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Adults with type 2 diabetes who follow individually tailored self-management programs are better able to lower their blood pressure and weight and maintain them over time than adult diabetes patients who don't, say Dutch researchers.
Scientists at Utrecht University in the Netherlands conducted a three-month study of 196 adults between 50 and 70 years old who had been recently diagnosed with type 2 diabetes. Nine months after the three-month study had concluded, they found that patients who followed an active self-management program were enjoying a net reduction in body mass index of 0.39, compared with non-participants, whose body mass index had increased 0.38.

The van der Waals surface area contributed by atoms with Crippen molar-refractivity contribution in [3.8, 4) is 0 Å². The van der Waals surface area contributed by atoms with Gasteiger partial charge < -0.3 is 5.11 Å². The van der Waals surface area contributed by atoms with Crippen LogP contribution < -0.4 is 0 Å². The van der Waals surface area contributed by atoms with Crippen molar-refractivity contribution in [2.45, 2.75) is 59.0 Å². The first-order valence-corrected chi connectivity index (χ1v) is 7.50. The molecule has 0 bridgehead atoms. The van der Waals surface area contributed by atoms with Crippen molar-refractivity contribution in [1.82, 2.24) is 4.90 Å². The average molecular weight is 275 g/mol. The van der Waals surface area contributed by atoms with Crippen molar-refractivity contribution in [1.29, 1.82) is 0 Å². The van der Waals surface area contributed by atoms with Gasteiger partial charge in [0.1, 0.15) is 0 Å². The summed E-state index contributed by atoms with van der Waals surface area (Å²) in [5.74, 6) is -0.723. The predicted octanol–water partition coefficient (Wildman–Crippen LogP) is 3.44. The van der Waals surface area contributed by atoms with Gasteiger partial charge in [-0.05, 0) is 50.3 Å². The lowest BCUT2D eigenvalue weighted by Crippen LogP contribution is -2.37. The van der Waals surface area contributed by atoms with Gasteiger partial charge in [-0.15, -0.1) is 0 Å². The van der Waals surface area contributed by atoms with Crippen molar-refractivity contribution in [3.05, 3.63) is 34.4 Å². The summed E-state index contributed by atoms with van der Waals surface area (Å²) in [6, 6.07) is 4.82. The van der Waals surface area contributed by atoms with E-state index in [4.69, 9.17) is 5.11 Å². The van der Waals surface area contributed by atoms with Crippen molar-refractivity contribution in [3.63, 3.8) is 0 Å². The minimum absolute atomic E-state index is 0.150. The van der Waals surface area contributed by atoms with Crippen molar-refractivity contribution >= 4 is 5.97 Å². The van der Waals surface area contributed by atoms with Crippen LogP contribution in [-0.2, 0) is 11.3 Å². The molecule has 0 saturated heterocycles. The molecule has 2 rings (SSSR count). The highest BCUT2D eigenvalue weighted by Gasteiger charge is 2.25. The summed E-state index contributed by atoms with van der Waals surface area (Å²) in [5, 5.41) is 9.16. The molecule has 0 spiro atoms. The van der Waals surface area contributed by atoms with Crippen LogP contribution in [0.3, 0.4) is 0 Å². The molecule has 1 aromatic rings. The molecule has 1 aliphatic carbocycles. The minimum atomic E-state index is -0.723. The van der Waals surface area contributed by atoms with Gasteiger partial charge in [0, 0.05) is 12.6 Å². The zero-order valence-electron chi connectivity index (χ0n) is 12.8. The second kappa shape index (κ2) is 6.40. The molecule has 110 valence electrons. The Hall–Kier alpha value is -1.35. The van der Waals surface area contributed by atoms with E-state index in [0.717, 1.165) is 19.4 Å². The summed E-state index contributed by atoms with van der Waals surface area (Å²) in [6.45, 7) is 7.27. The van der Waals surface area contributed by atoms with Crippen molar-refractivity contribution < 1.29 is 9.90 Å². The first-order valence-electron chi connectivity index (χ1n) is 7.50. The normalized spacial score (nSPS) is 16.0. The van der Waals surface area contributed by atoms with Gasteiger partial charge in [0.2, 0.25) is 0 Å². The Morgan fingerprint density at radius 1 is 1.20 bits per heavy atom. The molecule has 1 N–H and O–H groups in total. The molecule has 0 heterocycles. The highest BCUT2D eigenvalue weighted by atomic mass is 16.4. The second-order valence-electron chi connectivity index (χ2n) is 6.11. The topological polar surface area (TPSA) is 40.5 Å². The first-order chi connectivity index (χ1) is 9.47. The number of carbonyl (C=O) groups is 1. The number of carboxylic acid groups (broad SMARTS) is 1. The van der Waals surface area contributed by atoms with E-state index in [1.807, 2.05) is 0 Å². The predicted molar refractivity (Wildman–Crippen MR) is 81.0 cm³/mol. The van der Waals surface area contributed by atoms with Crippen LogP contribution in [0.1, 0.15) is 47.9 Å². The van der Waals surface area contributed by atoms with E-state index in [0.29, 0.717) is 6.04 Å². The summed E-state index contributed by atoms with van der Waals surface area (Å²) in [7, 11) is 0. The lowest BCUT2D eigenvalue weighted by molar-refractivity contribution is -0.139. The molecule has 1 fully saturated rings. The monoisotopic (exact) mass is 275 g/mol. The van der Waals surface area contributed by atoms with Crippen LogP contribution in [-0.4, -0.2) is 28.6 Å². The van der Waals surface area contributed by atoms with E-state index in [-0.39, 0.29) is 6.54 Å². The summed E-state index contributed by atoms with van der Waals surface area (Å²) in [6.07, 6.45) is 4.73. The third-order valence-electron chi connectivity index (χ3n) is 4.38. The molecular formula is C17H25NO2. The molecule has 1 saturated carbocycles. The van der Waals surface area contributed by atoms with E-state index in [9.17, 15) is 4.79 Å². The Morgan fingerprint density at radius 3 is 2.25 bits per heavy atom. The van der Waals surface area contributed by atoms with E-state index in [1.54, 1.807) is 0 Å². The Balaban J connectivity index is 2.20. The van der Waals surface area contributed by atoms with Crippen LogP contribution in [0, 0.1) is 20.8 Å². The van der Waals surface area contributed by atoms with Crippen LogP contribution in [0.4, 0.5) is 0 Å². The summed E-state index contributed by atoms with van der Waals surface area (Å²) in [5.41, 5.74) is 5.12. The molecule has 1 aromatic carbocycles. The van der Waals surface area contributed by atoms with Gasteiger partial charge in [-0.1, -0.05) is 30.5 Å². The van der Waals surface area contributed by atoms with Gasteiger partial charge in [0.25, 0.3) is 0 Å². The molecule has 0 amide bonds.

Researchers randomly assigned the course to participants, requiring them to attend two one-hour individual sessions and four two-hour group sessions led by a trained nurse. Participants learned about diet, exercise, goal setting and medications. Non-participants continued to take medications, but received no training or sessions.
The study concluded that a self-managed program that helps people with type 2 diabetes set realistic goals for diet and exercise can be a valuable accompaniment to medications and medical care.
Diabetes Health is the essential resource for people living with diabetes- both newly diagnosed and experienced as well as the professionals who care for them. We provide balanced expert news and information on living healthfully with diabetes. Each issue includes cutting-edge editorial coverage of new products, research, treatment options, and meaningful lifestyle issues.